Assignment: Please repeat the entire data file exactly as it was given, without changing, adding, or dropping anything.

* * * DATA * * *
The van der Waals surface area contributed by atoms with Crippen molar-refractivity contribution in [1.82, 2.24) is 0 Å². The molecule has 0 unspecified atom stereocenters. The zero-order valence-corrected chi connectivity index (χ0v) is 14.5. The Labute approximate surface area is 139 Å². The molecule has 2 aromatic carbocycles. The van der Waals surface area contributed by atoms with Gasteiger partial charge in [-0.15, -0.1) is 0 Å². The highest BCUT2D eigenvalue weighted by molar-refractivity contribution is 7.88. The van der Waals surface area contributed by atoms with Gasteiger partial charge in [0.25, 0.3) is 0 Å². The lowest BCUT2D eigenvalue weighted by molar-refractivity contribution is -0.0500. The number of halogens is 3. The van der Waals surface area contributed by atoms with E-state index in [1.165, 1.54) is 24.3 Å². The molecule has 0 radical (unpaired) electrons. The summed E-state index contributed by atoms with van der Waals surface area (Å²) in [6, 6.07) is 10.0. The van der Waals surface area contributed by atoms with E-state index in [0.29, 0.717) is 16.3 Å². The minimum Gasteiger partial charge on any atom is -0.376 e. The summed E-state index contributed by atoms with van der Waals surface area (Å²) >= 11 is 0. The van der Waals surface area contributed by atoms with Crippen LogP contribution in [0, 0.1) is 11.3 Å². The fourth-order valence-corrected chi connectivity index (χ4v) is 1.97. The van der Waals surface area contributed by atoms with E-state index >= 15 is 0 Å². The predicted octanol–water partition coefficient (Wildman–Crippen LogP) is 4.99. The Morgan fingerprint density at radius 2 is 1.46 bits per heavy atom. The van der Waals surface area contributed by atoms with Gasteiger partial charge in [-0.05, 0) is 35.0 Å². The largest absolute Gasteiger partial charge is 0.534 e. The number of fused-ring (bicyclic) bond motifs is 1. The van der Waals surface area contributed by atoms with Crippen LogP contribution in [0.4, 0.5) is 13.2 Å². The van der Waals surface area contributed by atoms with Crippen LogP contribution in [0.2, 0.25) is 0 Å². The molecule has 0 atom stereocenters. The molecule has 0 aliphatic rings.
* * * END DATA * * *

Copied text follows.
The van der Waals surface area contributed by atoms with Crippen molar-refractivity contribution in [1.82, 2.24) is 0 Å². The molecule has 0 unspecified atom stereocenters. The zero-order valence-corrected chi connectivity index (χ0v) is 14.5. The Labute approximate surface area is 139 Å². The molecule has 2 aromatic carbocycles. The van der Waals surface area contributed by atoms with Gasteiger partial charge in [-0.15, -0.1) is 0 Å². The highest BCUT2D eigenvalue weighted by molar-refractivity contribution is 7.88. The van der Waals surface area contributed by atoms with Gasteiger partial charge in [0.25, 0.3) is 0 Å². The lowest BCUT2D eigenvalue weighted by molar-refractivity contribution is -0.0500. The number of halogens is 3. The van der Waals surface area contributed by atoms with E-state index in [1.165, 1.54) is 24.3 Å². The molecule has 0 radical (unpaired) electrons. The summed E-state index contributed by atoms with van der Waals surface area (Å²) in [6, 6.07) is 10.0. The van der Waals surface area contributed by atoms with E-state index in [0.29, 0.717) is 16.3 Å². The minimum Gasteiger partial charge on any atom is -0.376 e. The summed E-state index contributed by atoms with van der Waals surface area (Å²) >= 11 is 0. The van der Waals surface area contributed by atoms with Crippen LogP contribution in [0, 0.1) is 11.3 Å². The fourth-order valence-corrected chi connectivity index (χ4v) is 1.97. The van der Waals surface area contributed by atoms with E-state index >= 15 is 0 Å². The predicted octanol–water partition coefficient (Wildman–Crippen LogP) is 4.99. The Morgan fingerprint density at radius 2 is 1.46 bits per heavy atom. The van der Waals surface area contributed by atoms with Gasteiger partial charge in [-0.05, 0) is 35.0 Å². The largest absolute Gasteiger partial charge is 0.534 e. The number of fused-ring (bicyclic) bond motifs is 1. The van der Waals surface area contributed by atoms with Crippen LogP contribution in [0.4, 0.5) is 13.2 Å². The van der Waals surface area contributed by atoms with Crippen LogP contribution in [0.2, 0.25) is 0 Å². The molecule has 0 atom stereocenters. The molecule has 0 aliphatic rings.